If you’re a regular anime watcher, or have seen a couple of anime series, then you’ll probably have come across a feature-lenght anime film. Important to note is that I’m specifically talking about films based on already established series, instead of stand-alone movies like Akira, Ninja Scroll, Perfect Blue and others.
Many popular anime series such as Naruto, Dragon Ball, Pokémon, Digimon and One Piece have over the years built such a financial success that production companies are able to invest in films dealing with, in most cases, sidestories insular to the main plot, but with a much more complex and detailed animation process, which really shows. The animation level in these movies is simply incredible and full with mind-warping sequences and gorgeous backgrounds.
However, I’ve found that, to my own arbitrary sensibilities, the screenplay doesn’t always match the genius animation these movies have. Stories tend to feel like regular episodes flattened and spread out like dough. Sure, the cake comes out beautiful, but there’s something missing in the flavor.
Do you agree with this? Why do you think this happens? Do you got any examples of a tightly written anime movie based on a series?
Good suggestion. Makoto Shinkai's 'Kimi no Na wa', whilst beautifully executed visually, still lacks something in it's storytelling, although I've read that Makoto isn't satisfied with it either. I think one of the problems comes from whether the anime film is production driven (by the money men) or creatively driven. – Amyus2 years ago
There's definitely something to that observation. Just remembering my time watching the Bleach movies and thinking "Nothing is really happening here, right?". Not to say that Bleach was a series known for narrative quality. But you were capable of grasping the stakes of the conflict. You could occasionally empathize with every party in the conflict. However, the characters introduced in the films are given to time to develop beyond being easily-understandable archetypes. Furthermore, the main cast isn't allowed to develop in any significant way; probably because the films canon standing is dubious at best. They always come off as cash-in side-stories; meant to capitalize on the popularity of the franchise before the fanbase jumps to the next one (slight shade thrown at My Hero Acadamia: Two Heroes).It never seems as though anyone on any of these production teams said "let's make a movie good enough to stand on its own".The only two I can think of, off the bat, with any lasting impact are Castle of Cagliostro (based on Lupin the Third) and Cowboy Bebop: Knocking on Heaven's Door. Cagliostro is primarily a Gibli film first; that's why I believe it endures. Lupin the Third is legend, similar to Sherlock Holmes and Batman; so long as you keep fundamental aspects of the character intact, you can do whatever you want with the narrative, style, tone, etc.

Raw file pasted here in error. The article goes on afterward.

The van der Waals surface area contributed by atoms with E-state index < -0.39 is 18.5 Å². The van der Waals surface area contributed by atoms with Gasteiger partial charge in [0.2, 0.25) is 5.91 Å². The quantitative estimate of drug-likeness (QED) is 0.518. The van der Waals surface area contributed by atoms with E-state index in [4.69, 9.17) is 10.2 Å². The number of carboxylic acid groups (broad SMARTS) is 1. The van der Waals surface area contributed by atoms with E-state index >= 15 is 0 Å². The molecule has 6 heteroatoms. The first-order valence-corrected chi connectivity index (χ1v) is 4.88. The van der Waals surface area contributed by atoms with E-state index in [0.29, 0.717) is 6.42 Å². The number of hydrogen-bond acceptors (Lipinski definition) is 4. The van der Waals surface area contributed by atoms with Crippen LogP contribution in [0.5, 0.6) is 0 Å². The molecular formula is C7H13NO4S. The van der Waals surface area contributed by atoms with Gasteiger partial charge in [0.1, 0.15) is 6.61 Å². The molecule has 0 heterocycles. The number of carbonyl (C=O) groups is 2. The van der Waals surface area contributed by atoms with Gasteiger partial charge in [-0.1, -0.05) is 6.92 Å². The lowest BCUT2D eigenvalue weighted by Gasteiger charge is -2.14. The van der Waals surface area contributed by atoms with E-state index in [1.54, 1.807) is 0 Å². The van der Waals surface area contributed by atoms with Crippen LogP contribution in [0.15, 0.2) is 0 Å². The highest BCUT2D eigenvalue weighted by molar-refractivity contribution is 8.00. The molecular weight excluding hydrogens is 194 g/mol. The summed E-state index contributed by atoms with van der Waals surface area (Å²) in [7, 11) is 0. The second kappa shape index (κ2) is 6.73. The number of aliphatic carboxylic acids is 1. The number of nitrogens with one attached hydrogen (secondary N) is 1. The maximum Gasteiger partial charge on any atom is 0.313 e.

Heaven's Door is less enduring a work than Caliostro (and significantly less enduring than Bebop proper). The film was beautiful and had some of the best action I've seen animated. The story was simple but well executed; it channeled Noir-era films in a much stronger way than Bebop proper did. If the connection to its parent series didn't exist, it would probably (definitely) be less relevant than it already is. However, that film is worth watching on its own. It's a decent work; worth your time even if you don't know Bebop from Rocksteady.Nowadays, it seems like most anime don't reach the level of prominence to justify a feature film. That said, broadly speaking, the anime that do still reach that level of popularity were never really narrative powerhouses to begin with (Hero Aca being the exception).– OtisPickett2 years ago
A good observation. I think it comes down to either or in a lot of cases. Production companies can invest time and effort into visual affects and cosmetics, but the narrative quality suffers. Is it just them being lazy? Maybe, in the case of Bleach, or One Piece they just simply ran out of material. I think Bleach ran out of material during the anime but... yea different topic... lol. Do they production companies value or money or full effort creativity? I think the answer is obvious for most of the mega mainstream animes, despite stories like One Piece and Dragon Ball being considered classics.Great Entry! – Kibishii1 year ago